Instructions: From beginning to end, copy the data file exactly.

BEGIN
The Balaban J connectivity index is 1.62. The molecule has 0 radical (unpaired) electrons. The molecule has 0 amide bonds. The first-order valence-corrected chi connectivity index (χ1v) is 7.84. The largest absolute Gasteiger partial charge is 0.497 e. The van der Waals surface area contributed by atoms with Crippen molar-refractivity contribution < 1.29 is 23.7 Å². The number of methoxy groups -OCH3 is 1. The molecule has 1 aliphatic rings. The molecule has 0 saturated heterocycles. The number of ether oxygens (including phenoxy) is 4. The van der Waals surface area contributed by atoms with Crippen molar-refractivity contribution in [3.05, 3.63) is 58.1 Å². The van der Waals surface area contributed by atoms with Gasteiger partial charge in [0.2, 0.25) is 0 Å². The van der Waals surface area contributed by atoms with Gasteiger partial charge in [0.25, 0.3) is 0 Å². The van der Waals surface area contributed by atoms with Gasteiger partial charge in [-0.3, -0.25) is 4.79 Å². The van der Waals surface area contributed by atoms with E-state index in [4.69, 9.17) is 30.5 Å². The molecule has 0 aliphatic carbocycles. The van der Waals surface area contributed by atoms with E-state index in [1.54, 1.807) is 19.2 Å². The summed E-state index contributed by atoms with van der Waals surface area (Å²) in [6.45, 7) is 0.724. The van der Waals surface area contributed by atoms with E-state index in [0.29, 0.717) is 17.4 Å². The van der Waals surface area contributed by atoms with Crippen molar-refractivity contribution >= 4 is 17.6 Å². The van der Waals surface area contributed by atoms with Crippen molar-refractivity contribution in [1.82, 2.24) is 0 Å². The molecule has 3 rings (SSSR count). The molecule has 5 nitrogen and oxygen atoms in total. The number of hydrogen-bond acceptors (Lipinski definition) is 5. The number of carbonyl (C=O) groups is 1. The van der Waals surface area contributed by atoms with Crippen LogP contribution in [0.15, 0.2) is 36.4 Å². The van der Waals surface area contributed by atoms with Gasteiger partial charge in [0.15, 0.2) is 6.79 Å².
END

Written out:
The Balaban J connectivity index is 1.62. The molecule has 0 radical (unpaired) electrons. The molecule has 0 amide bonds. The first-order valence-corrected chi connectivity index (χ1v) is 7.84. The largest absolute Gasteiger partial charge is 0.497 e. The van der Waals surface area contributed by atoms with Crippen molar-refractivity contribution < 1.29 is 23.7 Å². The number of methoxy groups -OCH3 is 1. The molecule has 1 aliphatic rings. The molecule has 0 saturated heterocycles. The number of ether oxygens (including phenoxy) is 4. The van der Waals surface area contributed by atoms with Crippen molar-refractivity contribution in [3.05, 3.63) is 58.1 Å². The van der Waals surface area contributed by atoms with Gasteiger partial charge in [0.2, 0.25) is 0 Å². The van der Waals surface area contributed by atoms with Gasteiger partial charge in [0.25, 0.3) is 0 Å². The van der Waals surface area contributed by atoms with Gasteiger partial charge in [-0.3, -0.25) is 4.79 Å². The van der Waals surface area contributed by atoms with E-state index in [4.69, 9.17) is 30.5 Å². The molecule has 0 aliphatic carbocycles. The van der Waals surface area contributed by atoms with E-state index in [1.54, 1.807) is 19.2 Å². The summed E-state index contributed by atoms with van der Waals surface area (Å²) in [6.45, 7) is 0.724. The van der Waals surface area contributed by atoms with E-state index in [0.29, 0.717) is 17.4 Å². The van der Waals surface area contributed by atoms with Crippen molar-refractivity contribution >= 4 is 17.6 Å². The van der Waals surface area contributed by atoms with Crippen molar-refractivity contribution in [1.82, 2.24) is 0 Å². The molecule has 3 rings (SSSR count). The molecule has 5 nitrogen and oxygen atoms in total. The number of hydrogen-bond acceptors (Lipinski definition) is 5. The number of carbonyl (C=O) groups is 1. The van der Waals surface area contributed by atoms with Crippen LogP contribution in [0.15, 0.2) is 36.4 Å². The van der Waals surface area contributed by atoms with Gasteiger partial charge in [0.15, 0.2) is 6.79 Å².